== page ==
Inspiration at the Youthbuild Charter School

I went into the school for the first time today November 11th 2021. When I first got there I was greeted at the security desk and then I texted the teachers. Then a teacher came down and brought me up to Mr. George’s classroom. There the students were helping to arrange the room and put up and label hand tools on the wall since it is a new room. Then Mr. George brought us all to attention and we did some stretching (except for one student who had Air Force One’s on and didn’t want to crease them which is understandable). Then Mr. George explained what PBL is. PBL is project based learning and is how the students are going to learn about sustainability projects. This is all part of the PHENND/EFS program that I am here to help with. The goal of the projects is to help educate the community about the utility and importance of sustainability and clean energy.

The teacher Mr. George already had an idea in mind for the students to build a person powered generator connected to something for the public to be able to interact with such as a light or a phone charger. This project would go along with a previously installed solar project from another class in a local community garden. 

While the project itself was thought of by the teacher, there are many ways for the students to influence it. For instance, what method will be used to generate the power? The students had many different ideas including a water turbine, and a see-saw. Both of these would be used to turn the shaft of a generator or have parts of the generator in different parts of the machine so that the machine itself would be the generator.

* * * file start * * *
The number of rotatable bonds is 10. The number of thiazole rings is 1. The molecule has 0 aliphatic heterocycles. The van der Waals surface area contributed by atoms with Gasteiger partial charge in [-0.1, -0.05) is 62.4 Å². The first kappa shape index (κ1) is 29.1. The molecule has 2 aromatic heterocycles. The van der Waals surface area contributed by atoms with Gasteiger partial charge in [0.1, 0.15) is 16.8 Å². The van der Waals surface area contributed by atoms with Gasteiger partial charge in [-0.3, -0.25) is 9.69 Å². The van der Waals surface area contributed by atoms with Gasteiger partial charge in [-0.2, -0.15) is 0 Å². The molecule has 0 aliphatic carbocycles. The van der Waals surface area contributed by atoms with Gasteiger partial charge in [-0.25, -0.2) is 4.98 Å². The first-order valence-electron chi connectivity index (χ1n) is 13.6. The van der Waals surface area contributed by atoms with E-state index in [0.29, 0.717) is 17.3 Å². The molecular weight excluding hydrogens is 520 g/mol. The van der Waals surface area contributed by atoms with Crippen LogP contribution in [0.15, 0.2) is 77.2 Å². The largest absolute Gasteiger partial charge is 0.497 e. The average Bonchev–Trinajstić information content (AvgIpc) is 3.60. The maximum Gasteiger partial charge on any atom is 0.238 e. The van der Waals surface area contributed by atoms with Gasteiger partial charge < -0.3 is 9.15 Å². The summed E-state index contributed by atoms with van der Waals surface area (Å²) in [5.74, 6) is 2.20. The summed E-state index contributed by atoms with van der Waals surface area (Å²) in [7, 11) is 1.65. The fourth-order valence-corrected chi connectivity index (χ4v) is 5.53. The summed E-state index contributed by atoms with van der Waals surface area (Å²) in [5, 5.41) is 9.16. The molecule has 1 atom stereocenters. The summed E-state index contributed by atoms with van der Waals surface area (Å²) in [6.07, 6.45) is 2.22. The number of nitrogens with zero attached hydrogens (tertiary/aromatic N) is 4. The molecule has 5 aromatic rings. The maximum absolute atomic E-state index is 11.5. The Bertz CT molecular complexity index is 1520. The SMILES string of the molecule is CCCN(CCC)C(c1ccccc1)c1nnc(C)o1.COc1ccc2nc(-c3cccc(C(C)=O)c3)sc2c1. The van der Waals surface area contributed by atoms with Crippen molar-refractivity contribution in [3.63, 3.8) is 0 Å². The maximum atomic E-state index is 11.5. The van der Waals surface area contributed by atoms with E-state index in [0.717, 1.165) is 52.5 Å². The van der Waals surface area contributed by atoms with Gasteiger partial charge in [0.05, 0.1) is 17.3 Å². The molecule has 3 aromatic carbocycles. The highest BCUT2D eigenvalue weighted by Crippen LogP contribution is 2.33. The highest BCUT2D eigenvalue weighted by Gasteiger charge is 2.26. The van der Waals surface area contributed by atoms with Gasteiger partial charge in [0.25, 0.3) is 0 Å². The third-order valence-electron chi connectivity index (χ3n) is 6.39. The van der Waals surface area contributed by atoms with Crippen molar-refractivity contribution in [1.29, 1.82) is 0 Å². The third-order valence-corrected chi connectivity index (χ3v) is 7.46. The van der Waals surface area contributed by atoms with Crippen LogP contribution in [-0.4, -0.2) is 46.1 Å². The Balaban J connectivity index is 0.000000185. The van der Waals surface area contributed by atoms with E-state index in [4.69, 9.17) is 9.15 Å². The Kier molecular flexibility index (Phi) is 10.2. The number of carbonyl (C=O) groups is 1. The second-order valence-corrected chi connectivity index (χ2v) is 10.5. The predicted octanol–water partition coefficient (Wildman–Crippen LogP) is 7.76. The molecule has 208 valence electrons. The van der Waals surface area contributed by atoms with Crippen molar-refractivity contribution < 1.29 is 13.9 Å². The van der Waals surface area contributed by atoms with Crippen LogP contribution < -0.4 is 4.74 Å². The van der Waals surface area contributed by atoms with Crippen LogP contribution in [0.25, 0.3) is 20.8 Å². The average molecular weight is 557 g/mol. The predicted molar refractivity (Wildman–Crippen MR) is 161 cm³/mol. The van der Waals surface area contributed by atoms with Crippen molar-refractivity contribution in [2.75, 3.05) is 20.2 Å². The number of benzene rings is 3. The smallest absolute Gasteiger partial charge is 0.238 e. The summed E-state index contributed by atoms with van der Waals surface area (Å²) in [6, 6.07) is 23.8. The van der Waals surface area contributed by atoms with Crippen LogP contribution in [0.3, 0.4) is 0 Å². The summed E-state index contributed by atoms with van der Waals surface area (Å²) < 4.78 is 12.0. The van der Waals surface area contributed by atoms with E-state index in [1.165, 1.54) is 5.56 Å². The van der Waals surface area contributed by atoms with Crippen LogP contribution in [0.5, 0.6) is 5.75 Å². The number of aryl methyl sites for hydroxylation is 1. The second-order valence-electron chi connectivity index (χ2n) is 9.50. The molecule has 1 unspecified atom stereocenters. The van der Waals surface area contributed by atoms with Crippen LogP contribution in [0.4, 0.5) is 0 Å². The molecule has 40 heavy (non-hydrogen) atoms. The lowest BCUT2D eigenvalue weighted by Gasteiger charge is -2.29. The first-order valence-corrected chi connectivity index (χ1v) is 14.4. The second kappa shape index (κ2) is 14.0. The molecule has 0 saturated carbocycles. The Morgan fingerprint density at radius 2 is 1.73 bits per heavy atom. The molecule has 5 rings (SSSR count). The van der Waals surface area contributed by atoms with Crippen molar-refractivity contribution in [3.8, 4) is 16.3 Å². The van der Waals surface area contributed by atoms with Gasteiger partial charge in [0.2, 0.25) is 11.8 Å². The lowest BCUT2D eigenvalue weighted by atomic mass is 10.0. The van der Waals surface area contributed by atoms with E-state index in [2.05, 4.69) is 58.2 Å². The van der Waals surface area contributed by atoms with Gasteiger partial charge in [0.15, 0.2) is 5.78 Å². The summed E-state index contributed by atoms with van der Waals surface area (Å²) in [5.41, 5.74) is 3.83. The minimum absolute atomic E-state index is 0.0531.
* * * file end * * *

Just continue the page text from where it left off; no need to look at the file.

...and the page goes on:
After this initial introduction of the project, the students then took a break for lunch while I stayed with Mr. George to discuss how we could implement the different ideas. In order to better coordinate across the school, Mr. Pete joined us and I briefly explained to him and Mr. George how DC motors and generators work and some potential ways that the students could design to drive them. I also wrote up a quick lesson plan on these concepts to give to the students when they got back. 

Once the students got back, I setup my computer in the middle of the room and proceeded to show them some video clips and pictures of DC motors and generators. I also passed around a small DC generator model that Mr. Pete made which consisted of a plastic tube with a magnet inside, a coil of wire wrapped around the middle, and a LED attached to either end of the coil of wire. Therefore by turning the tube upside down the students were able to see how passing a magnet between a coil of wire generates a voltage and current in that wire to power an LED. this is known as Faraday’s law of induction and is how the vast majority of generators work. Using that demonstration I was able to expand upon the concept and show that we now have mechanisms where by turning a rotor with different coils wrapped around it in between two permanent magnets we can generate electricity. 

Once the students understood the concept of how DC generators work, Mr. George paired them up and told them to start thinking of ideas. I then proceeded to move around the room helping various groups refine their ideas. Then once the students had thought up and sketched their ideas on paper, the class went around the room and each group explained their ideas. As the students explained their ideas, I went over to each group and tried to encourage them to expand upon them further and in a more detailed fashion. I did this by going over the student’s ideas with them and asking them clarifying questions relating to their design and if it would work to generate electricity based on Faraday’s law of induction. The class briefly discussed each group’s ideas and adjourned. I greatly enjoyed being in the classroom with the students as they were all eager to learn which is a rarity in many classrooms and I look forward to going back again.